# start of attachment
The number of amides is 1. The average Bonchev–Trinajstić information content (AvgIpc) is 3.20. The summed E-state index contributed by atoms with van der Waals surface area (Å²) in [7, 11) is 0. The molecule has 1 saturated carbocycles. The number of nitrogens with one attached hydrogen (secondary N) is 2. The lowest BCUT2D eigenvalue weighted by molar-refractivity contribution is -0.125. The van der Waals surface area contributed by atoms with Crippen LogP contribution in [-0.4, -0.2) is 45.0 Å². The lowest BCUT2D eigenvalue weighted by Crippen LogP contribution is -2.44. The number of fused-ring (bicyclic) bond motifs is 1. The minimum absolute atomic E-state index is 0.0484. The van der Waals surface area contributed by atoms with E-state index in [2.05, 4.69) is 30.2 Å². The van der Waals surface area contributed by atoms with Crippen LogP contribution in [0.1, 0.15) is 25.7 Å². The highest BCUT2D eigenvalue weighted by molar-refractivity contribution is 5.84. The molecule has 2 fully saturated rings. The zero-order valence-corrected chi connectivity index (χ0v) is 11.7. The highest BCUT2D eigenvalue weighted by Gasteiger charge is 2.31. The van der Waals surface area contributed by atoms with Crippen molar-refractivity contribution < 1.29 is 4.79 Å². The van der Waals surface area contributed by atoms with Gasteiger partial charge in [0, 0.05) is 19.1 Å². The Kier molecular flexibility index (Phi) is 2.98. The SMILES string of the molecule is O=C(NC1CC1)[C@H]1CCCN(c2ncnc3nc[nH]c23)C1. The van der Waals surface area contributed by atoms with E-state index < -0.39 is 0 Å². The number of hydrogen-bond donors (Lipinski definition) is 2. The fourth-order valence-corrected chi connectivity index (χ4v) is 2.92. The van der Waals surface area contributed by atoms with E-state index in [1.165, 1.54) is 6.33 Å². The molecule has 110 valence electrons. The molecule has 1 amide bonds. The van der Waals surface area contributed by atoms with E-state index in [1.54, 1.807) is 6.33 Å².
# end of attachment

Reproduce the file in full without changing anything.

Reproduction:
The number of amides is 1. The average Bonchev–Trinajstić information content (AvgIpc) is 3.20. The summed E-state index contributed by atoms with van der Waals surface area (Å²) in [7, 11) is 0. The molecule has 1 saturated carbocycles. The number of nitrogens with one attached hydrogen (secondary N) is 2. The lowest BCUT2D eigenvalue weighted by molar-refractivity contribution is -0.125. The van der Waals surface area contributed by atoms with Crippen LogP contribution in [-0.4, -0.2) is 45.0 Å². The lowest BCUT2D eigenvalue weighted by Crippen LogP contribution is -2.44. The number of fused-ring (bicyclic) bond motifs is 1. The minimum absolute atomic E-state index is 0.0484. The van der Waals surface area contributed by atoms with E-state index in [2.05, 4.69) is 30.2 Å². The van der Waals surface area contributed by atoms with Crippen LogP contribution in [0.1, 0.15) is 25.7 Å². The highest BCUT2D eigenvalue weighted by molar-refractivity contribution is 5.84. The molecule has 2 fully saturated rings. The zero-order valence-corrected chi connectivity index (χ0v) is 11.7. The highest BCUT2D eigenvalue weighted by Gasteiger charge is 2.31. The van der Waals surface area contributed by atoms with Crippen molar-refractivity contribution < 1.29 is 4.79 Å². The van der Waals surface area contributed by atoms with Gasteiger partial charge in [0, 0.05) is 19.1 Å². The Kier molecular flexibility index (Phi) is 2.98. The SMILES string of the molecule is O=C(NC1CC1)[C@H]1CCCN(c2ncnc3nc[nH]c23)C1. The van der Waals surface area contributed by atoms with E-state index < -0.39 is 0 Å². The number of hydrogen-bond donors (Lipinski definition) is 2. The fourth-order valence-corrected chi connectivity index (χ4v) is 2.92. The van der Waals surface area contributed by atoms with E-state index in [1.165, 1.54) is 6.33 Å². The molecule has 110 valence electrons. The molecule has 1 amide bonds. The van der Waals surface area contributed by atoms with E-state index in [1.54, 1.807) is 6.33 Å².